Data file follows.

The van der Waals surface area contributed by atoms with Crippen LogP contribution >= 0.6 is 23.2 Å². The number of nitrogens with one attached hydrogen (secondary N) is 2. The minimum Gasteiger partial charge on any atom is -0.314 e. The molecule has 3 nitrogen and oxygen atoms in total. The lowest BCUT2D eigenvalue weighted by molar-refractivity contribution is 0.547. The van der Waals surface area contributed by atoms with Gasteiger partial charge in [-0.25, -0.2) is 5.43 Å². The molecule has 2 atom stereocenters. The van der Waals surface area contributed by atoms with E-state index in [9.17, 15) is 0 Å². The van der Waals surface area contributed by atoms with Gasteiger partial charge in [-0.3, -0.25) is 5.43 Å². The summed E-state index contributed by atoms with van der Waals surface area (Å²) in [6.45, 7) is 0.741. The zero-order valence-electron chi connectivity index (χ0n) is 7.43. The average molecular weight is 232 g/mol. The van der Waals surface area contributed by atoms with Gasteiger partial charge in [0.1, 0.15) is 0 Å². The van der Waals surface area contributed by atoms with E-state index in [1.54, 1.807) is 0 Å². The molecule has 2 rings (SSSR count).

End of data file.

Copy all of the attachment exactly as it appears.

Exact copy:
The van der Waals surface area contributed by atoms with Crippen LogP contribution >= 0.6 is 23.2 Å². The number of nitrogens with one attached hydrogen (secondary N) is 2. The minimum Gasteiger partial charge on any atom is -0.314 e. The molecule has 3 nitrogen and oxygen atoms in total. The lowest BCUT2D eigenvalue weighted by molar-refractivity contribution is 0.547. The van der Waals surface area contributed by atoms with Gasteiger partial charge in [-0.25, -0.2) is 5.43 Å². The molecule has 2 atom stereocenters. The van der Waals surface area contributed by atoms with E-state index in [9.17, 15) is 0 Å². The van der Waals surface area contributed by atoms with Gasteiger partial charge in [-0.3, -0.25) is 5.43 Å². The summed E-state index contributed by atoms with van der Waals surface area (Å²) in [6.45, 7) is 0.741. The zero-order valence-electron chi connectivity index (χ0n) is 7.43. The average molecular weight is 232 g/mol. The van der Waals surface area contributed by atoms with Gasteiger partial charge in [0.1, 0.15) is 0 Å². The van der Waals surface area contributed by atoms with E-state index in [1.54, 1.807) is 0 Å². The molecule has 2 rings (SSSR count).